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The "Angel Shot" bar movement makes its way to Tempe

The Low Key Piano Bar is among the first in Tempe to take part in the viral bar safety concept

A pedestrian rides past the Low Key Piano Bar on Mill Avenue on Feb. 8, 2017. The bar has recently begun offering "angel shots" to customers, following a national trend. 

A pedestrian rides past the Low Key Piano Bar on Mill Avenue on Feb. 8, 2017. The bar has recently begun offering "angel shots" to customers, following a national trend. 

The "Angel Shot" — a discreet method for bartenders to know when a guest is feeling unsafe or in danger — is now being implemented at the Low Key Piano Bar in Tempe.

The idea of the shot originally gained attention on social media through a Facebook post, which commended a Hooters in South Africa for taking the initiative to protect those who may be on a date that turned dangerous.

According to the Facebook post, if a bargoer at the Hooters ordered an Angel Shot "neat," the bartender would escort the bargoer to his or her vehicle. If the bargoer ordered "with ice," the bartender would call an Uber or Lyft. If the bargoer ordered "with lime," the bartender would call the police.

Austin Walter, the owner of the Mill Avenue bar, said Low Key Piano Bar is implementing the Angel Shot order in a different way — the actual name of the Angel Shot order is hidden in the women’s restroom of the bar.

“We call it the Angel Shot movement at this point,” he said. “It’s become so popular as far as getting the word out, obviously it’s not a discreet name anymore so we just changed the name.”

Walter said the rising popularity of the movement is indicative of a change in bar culture because of online dating.

“I just think it’s evolving with everything else that’s going on,” he said. “I mean, look at online dating the past 10 years … more and more people are meeting online and dating on apps like Bumble and Tinder, so it’s a riskier situation for single women and any woman going out and meeting their dates.”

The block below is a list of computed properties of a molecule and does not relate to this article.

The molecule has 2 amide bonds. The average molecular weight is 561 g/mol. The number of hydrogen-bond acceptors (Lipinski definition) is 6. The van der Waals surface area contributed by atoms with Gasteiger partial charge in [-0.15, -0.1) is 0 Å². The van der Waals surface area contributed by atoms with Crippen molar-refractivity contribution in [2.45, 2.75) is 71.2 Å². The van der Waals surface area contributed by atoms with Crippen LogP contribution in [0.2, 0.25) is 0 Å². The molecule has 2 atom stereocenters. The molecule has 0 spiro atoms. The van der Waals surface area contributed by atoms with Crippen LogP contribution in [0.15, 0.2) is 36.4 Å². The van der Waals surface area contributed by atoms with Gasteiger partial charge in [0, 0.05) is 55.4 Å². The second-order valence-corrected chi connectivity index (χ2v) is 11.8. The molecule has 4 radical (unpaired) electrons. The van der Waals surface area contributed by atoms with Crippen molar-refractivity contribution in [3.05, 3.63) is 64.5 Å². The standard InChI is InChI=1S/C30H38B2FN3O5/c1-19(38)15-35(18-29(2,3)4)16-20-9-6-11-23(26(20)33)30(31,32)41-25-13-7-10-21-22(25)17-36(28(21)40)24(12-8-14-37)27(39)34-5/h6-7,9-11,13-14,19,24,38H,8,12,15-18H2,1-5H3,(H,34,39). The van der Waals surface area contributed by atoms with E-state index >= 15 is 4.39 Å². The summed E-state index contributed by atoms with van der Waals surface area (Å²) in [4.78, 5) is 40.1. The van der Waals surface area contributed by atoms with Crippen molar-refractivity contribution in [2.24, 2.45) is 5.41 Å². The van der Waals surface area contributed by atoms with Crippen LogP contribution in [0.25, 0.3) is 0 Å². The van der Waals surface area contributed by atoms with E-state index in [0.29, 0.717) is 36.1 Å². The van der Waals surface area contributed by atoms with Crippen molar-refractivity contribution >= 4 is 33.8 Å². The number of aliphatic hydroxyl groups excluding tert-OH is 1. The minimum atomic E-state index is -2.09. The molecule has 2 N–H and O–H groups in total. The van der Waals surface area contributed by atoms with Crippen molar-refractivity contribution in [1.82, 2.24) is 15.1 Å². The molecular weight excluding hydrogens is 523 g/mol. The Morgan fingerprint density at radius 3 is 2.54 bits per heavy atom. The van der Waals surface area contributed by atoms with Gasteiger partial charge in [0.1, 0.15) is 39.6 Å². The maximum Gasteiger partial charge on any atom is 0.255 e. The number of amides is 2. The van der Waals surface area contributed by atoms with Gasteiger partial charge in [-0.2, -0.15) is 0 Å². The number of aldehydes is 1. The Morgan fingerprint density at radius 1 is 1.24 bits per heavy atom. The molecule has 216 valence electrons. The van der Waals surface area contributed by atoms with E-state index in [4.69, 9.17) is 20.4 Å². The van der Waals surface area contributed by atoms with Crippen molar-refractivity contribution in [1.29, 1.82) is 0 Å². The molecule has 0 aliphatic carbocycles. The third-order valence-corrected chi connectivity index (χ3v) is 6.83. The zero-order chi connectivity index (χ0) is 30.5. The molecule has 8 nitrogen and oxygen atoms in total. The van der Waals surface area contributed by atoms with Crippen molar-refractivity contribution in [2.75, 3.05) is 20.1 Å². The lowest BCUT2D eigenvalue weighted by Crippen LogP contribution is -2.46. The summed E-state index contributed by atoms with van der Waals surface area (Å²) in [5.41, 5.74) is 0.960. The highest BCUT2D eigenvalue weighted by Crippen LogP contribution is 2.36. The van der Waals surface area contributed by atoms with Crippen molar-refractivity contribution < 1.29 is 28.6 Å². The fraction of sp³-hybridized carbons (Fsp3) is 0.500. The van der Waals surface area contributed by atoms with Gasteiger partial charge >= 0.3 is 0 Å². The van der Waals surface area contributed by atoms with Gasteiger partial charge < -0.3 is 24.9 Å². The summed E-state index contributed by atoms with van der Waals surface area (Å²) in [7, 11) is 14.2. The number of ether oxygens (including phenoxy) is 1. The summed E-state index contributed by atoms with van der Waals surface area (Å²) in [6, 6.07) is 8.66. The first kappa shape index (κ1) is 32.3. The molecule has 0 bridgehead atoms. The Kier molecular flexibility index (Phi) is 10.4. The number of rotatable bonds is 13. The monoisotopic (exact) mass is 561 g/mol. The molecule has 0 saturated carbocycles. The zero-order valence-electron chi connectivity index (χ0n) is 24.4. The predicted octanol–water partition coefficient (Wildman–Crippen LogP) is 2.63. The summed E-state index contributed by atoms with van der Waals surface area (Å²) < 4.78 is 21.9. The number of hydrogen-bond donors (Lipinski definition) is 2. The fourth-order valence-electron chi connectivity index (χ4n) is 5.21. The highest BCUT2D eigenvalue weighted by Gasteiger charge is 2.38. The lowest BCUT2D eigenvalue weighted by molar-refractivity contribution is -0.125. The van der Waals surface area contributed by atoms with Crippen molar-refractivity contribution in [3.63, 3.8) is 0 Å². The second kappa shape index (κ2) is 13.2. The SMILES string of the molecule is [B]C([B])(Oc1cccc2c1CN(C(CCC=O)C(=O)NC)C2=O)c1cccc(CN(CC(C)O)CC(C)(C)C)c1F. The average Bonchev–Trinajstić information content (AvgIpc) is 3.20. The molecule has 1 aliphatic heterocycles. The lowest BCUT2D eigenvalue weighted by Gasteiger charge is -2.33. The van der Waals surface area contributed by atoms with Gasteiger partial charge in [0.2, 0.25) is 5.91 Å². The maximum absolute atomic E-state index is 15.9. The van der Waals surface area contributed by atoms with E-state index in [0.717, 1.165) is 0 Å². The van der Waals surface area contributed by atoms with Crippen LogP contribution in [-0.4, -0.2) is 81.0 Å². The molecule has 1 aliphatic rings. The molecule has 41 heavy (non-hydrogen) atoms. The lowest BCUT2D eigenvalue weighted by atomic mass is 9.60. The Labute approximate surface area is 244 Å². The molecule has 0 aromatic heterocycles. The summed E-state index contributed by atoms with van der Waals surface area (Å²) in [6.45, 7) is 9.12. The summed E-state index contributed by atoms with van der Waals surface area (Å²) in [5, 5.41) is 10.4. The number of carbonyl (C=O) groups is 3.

Walter said ASU students account for a majority of his bar’s attendees.

“We’re open five nights a week — we have college students in there every single night,” he said. “On a weeknight, we get a lot more college students than any other age group. On a weekend, we get hundreds of college students in and out of the bar.”

Walter said even though the initiative may be helpful, there are always more ways for people to be safe on dates at bars.

“I don’t know if anything will ever be enough to be 100 percent safe and not vulnerable,” he said. “I think if you’re going to go out and meet somebody for a blind date, you should take a couple of friends with you.”

Kyle Franco, a nursing sophomore who said he has gone on some dismal Tinder dates, shares the same sentiment.

“(Going with friends) a good strategy," he said. "Honestly, that’s something I probably should have done."

Franco said he has yet to have a Tinder date at a bar, but he understands why many bar dates that start online can end up going badly.

“It’s your first time meeting them and you have no idea who they are,” he said. “I could see that happening, where they need a way-out option.”

Marie Dela Cruz, a biochemistry senior who works as a bartender at Gringo Star Street Bar in Tempe, also said it’s a good idea for people on blind or online dates to bring their friends.

“I’d probably suggest more of a double date, and make it more of a friendly thing at first,” she said. “Maybe a dinner wouldn’t be the best place for a blind date because it’s a little bit too intimate.”

Cruz said even though the Angel Shot concept could take a while to implement, she could see more bars in Tempe using the initiative to act more as “first-responders” for bargoers.

“I think with baby steps, we’ll eventually get there because it is important,” she said. “I actually really do wanna see the Angel Shot become more of a thing in Tempe, I think it’d be really cool to see.” 

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